Jun 30th 2014

The Israeli Occupation: Different Voices

by Colm Herron

Colm Herron's first writing career began at the age of seven when he stitched together his vampire stories on his big sister’s Singer sewing machine and sold them to classmates for a penny a piece. He was in business. Two years later he was telling cliff-hangers to the ne’er-do-wells in the local gambling hall. Colm’s abiding memory is that these wasters seemed to enjoy this weekly break from misspending their lives. When he was fifteen he had a play on BBC and later brought his short stories to Brian Friel, an emerging playwright. Friel said “Great. This stuff’s better than what I wrote at your age." But Colm was unimpressed and thought “This guy’s going nowhere. I don’t know why I came to him at all." So Colm gave up writing, deciding to live instead. Meanwhile Friel took off and, while his plays were showing worldwide for the next thirty years,stories were kicking and turning in Colm’s head. But they still weren’t ready to come out. Till twelve years ago, that is, when he said to himself “OK, I’ve lived. Maybe it’s time to do the other thing." Thus began his second writing career. And his latest novel The Wake (And What Jeremiah Did Next) has just been published by Nuascéalta Teoranta.

Very recently I heard a young Israeli called Yehuda Shaul being interviewed on Radio Ulster. Yehuda is the co-founder of Breaking the Silence, an organization that aims to expose the harsh realities of the Occupation to fellow Israelis. His words made such a deep impression on me that I made up my mind to put my own thoughts on the Occupation into an essay for Facts and Arts. I made five attempts at writing the essay and each time abandoned it, defeated by the scale of what is happening in the occupied territories. But this morning I remembered that in 2010 I had written an unfinished novel a section of which touched on two opposing points of view, one Israeli and the other Palestinian. I found the relevant part and read it. Yes, I thought, this is probably as close as I will ever come to expressing the tragedy. Yet what I have written is fiction. What will I do? And then I remembered something the English philosopher Francis Bacon once wrote: “Truth is so hard to tell, it sometimes needs fiction to make it plausible.”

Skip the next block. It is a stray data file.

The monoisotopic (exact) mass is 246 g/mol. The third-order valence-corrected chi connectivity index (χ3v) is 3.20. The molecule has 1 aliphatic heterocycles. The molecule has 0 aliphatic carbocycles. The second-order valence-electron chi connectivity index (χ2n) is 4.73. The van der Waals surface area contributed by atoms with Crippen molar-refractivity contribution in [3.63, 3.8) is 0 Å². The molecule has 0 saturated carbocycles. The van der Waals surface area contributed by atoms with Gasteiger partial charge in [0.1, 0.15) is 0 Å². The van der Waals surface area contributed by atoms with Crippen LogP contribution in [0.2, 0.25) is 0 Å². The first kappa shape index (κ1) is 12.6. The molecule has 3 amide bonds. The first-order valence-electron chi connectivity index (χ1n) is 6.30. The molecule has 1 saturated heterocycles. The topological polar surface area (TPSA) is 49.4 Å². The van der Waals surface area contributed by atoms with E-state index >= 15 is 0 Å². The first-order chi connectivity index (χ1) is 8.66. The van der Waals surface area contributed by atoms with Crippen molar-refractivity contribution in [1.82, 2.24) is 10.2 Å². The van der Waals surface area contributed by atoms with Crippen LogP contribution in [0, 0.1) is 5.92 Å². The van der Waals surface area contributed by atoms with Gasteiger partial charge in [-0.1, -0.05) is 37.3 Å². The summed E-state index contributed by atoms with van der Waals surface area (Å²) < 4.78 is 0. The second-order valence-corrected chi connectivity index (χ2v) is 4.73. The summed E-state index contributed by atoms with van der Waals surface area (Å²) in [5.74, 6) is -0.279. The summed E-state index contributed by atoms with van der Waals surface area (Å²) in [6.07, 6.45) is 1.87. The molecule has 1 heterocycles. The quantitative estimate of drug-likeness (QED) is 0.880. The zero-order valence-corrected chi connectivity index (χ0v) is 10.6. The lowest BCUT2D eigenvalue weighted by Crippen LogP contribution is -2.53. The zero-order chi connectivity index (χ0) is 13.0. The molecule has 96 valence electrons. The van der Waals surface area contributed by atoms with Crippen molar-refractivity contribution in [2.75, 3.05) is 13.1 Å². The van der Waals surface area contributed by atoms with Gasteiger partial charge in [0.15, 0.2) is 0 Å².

So here is my fiction. Here is my truth.

                                 

                              They fettered his mouth with chains

                              And tied his hands to the rock of the dead.

                              They said: You’re a murderer.

                              They took his food, his clothes and his banners,

                              And threw him into the well of the dead.

                              They said: You’re a thief.

                              They threw him out of every port,

                              And took away his young beloved.

                              And then they said: You’re a refugee.

                                                                 Mahmoud Darwish, Palestinian poet

                                                                                                        (1941-2008)

My name is Yohevet. I live in Area C on the West Bank. This is my home. International law says I am living here illegally but I spit on international law. I spit on Europe and I spit on American liberals. These cowards have the blood of millions of my race on their soft hands. I will tell you about my father. My father was born in Vilnius, Lithuania and every day he lived there he was reminded that he was a Jew. Once in the school playground some boys and girls wrestled off his pants and held his hands away from his body so that they could all see the sign of circumcision. The boys sneered and the girls sniggered. He was twelve years old when this happened.